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Directed by Justin Kurzel
Running time 120 minutes
Synopsis: The story of the Snowtown “Bodies in Barrels” murders of the 1990s and John Bunting (Daniel Henshall), Australia’s most prolific serial killer.
This seemingly incongruous outcome raises issues of the relationship between aesthetics and ethics. Indeed, as soon as word was out that a film about the Snowtown murders was to be made, commentators were decrying the inappropriateness of the production as leeching off real-life tragedy. Kurzel has however definitively lain to rest such accusations. Snowtown tells you what you need to know of what happened and no more. It is not a forensic blow-by-blow account of the killings, nor is it a sensationalist exploitation of them. It is rather an unflinching odyssey into the heart of human darkness. Anyone who saw last year’s Winter’s Bone will have some idea of where Snowtown sits in the landscape of cruelty but it is many brutal miles beyond backwoods justice and much closer to the edge of a psychological abyss.
Although challenging subject matter, even more extraordinarily given that this is Kurzel’s debut feature, everything about Snowtown is superbly well-judged. Films based on real-life events, whatever their stripe, always carry a surcharge of fascination. Over and above the narrative drive there is the awareness that what we are seeing (more or less), really did happen. Eschewing cinema’s inherent tendency to glamorise or, at leas,t aestheticise, Kurzel and writer Shaun Grant make reality their foundation. Not only is the film shot in Adelaide’s shabby outer suburbs where many of the events actually took place but also many of the cast are locals. This first-hand connection immediately expunges any sense that what we see is a cinematic performance, a quality which ultimately compromised last year’s much-trumpeted crime drama Animal Kingdom, a film which had its fair share of real brutality.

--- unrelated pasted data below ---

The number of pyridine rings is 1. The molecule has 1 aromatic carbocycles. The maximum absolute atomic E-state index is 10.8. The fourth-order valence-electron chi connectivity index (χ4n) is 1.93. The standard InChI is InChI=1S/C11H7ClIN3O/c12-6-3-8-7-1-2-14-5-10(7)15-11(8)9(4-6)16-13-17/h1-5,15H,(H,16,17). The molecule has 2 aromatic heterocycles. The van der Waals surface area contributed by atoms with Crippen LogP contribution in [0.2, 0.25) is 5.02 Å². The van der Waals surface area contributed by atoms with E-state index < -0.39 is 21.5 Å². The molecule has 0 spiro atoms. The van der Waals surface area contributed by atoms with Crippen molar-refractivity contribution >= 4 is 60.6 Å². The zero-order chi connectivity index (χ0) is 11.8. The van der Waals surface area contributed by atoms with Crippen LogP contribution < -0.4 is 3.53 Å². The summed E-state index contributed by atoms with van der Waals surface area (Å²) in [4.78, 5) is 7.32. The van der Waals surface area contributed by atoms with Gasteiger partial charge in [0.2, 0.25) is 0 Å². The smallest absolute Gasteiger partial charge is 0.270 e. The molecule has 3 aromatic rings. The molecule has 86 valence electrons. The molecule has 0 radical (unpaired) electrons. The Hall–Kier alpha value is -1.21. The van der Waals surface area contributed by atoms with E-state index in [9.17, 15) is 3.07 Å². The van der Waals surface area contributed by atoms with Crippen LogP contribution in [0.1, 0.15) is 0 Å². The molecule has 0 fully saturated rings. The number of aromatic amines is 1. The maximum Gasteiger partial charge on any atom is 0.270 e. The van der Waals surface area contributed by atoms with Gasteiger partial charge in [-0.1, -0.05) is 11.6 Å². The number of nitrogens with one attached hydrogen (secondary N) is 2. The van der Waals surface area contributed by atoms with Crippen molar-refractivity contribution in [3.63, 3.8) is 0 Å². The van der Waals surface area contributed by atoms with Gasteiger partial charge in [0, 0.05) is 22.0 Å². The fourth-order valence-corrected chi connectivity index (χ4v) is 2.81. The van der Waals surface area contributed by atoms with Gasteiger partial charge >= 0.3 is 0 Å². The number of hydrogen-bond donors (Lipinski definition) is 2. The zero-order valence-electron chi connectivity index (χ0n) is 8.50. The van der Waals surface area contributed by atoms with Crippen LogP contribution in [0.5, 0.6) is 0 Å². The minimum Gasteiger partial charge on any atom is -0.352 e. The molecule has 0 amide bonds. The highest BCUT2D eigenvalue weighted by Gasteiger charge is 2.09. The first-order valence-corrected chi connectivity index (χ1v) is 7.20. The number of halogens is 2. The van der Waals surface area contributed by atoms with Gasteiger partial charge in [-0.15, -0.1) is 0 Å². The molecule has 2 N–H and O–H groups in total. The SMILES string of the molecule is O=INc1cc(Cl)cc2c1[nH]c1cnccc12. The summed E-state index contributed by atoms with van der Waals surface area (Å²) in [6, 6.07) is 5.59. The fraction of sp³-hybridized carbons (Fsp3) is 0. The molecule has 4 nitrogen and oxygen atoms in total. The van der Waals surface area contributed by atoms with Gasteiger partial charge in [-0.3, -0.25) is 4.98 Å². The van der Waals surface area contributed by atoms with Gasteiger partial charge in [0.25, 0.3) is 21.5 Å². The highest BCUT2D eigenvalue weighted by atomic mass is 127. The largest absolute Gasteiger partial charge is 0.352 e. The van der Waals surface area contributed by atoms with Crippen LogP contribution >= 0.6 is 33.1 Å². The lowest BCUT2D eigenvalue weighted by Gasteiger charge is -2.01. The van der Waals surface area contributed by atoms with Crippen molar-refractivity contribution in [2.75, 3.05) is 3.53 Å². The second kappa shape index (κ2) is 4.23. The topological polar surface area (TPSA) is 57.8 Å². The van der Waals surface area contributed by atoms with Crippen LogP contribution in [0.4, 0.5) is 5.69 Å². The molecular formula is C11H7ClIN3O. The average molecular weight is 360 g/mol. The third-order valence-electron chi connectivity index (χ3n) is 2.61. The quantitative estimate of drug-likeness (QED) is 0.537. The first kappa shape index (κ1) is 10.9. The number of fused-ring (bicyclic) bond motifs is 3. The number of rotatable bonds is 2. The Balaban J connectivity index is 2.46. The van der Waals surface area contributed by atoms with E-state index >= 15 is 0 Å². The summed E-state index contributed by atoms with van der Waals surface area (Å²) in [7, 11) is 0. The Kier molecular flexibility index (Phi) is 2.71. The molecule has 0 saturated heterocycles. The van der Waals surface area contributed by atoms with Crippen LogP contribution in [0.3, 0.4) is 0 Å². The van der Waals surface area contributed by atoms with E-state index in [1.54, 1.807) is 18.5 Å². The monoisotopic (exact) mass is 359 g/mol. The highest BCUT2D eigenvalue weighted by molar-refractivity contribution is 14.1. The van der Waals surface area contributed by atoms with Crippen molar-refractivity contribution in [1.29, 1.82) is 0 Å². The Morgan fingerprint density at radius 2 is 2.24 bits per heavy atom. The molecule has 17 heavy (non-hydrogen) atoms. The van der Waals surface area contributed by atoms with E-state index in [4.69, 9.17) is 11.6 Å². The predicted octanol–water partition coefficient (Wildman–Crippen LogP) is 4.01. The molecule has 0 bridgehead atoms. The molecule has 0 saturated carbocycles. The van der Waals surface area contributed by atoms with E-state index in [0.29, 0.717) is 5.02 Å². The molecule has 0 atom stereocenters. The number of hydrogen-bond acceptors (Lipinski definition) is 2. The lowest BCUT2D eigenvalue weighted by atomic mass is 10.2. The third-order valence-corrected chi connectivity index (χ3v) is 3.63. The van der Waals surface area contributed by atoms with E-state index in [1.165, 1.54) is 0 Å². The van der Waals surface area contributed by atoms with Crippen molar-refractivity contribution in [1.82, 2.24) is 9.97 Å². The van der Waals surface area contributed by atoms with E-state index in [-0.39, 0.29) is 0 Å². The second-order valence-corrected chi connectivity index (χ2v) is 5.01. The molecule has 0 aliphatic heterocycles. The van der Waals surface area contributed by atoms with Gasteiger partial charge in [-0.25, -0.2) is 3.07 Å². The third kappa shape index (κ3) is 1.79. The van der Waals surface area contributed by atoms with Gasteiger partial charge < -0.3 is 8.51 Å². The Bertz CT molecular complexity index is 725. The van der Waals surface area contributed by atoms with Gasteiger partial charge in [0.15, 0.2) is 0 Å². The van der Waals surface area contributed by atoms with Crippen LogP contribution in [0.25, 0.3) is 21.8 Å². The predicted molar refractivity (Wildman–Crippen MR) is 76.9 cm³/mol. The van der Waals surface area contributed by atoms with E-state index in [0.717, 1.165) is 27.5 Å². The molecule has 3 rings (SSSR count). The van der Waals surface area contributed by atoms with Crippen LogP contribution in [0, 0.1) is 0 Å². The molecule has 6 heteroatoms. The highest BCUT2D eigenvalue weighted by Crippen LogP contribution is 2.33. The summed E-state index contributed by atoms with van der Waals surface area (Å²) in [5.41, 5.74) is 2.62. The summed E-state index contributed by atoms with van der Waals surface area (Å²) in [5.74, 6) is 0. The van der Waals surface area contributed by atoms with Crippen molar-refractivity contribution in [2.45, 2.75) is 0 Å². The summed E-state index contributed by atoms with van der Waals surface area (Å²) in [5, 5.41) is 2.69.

A good half of Snowtown is given over to establishing the setting and context of the murders – a dead-end on the fringe of mainstream society made up of life’s flotsam and jetsam, existing in a self-perpetuating cycle of mental and physical abuse into which the seemingly-charming John Bunting drifts and quickly establishes himself as its dominant voice. The production design, art direction and cinematography all work together to portray the bleakness of this world but it is the cast of locals who essentially play themselves without a trace of self-consciousness who make the film so effective.
In the part of Bunting, Daniel Henshall is a professional actor (his main previous role was in the Out of the Blue TV series) but most of the other cast members are non-actors. Whilst Henshall is superb as the ever-smiling but coldly sadistic Bunting who rules the roost by virtue of force of personality, Lucas Pittaway, one of those non-actors, is perfect as Jamie, the none-too bright son of Bunting’s girlfriend (Louise Harris). He may not exactly be the audience’s point of identification but as essentially the observer who becomes a participant he makes palpable the sense of entrapment in an inexorable horror which Kurzel and his team so brilliantly bring home.
Over time standards change but it is not too bold to propose now that Snowtown is one of the finest Australian films ever made. Still, repugnance is as repugnance does and it is hard to imagine that, no matter how good this film is as an artistic achievement, that it is going to attract a large audience. After all, the dominant mode of cinema is escape and there is no escape from Snowtown.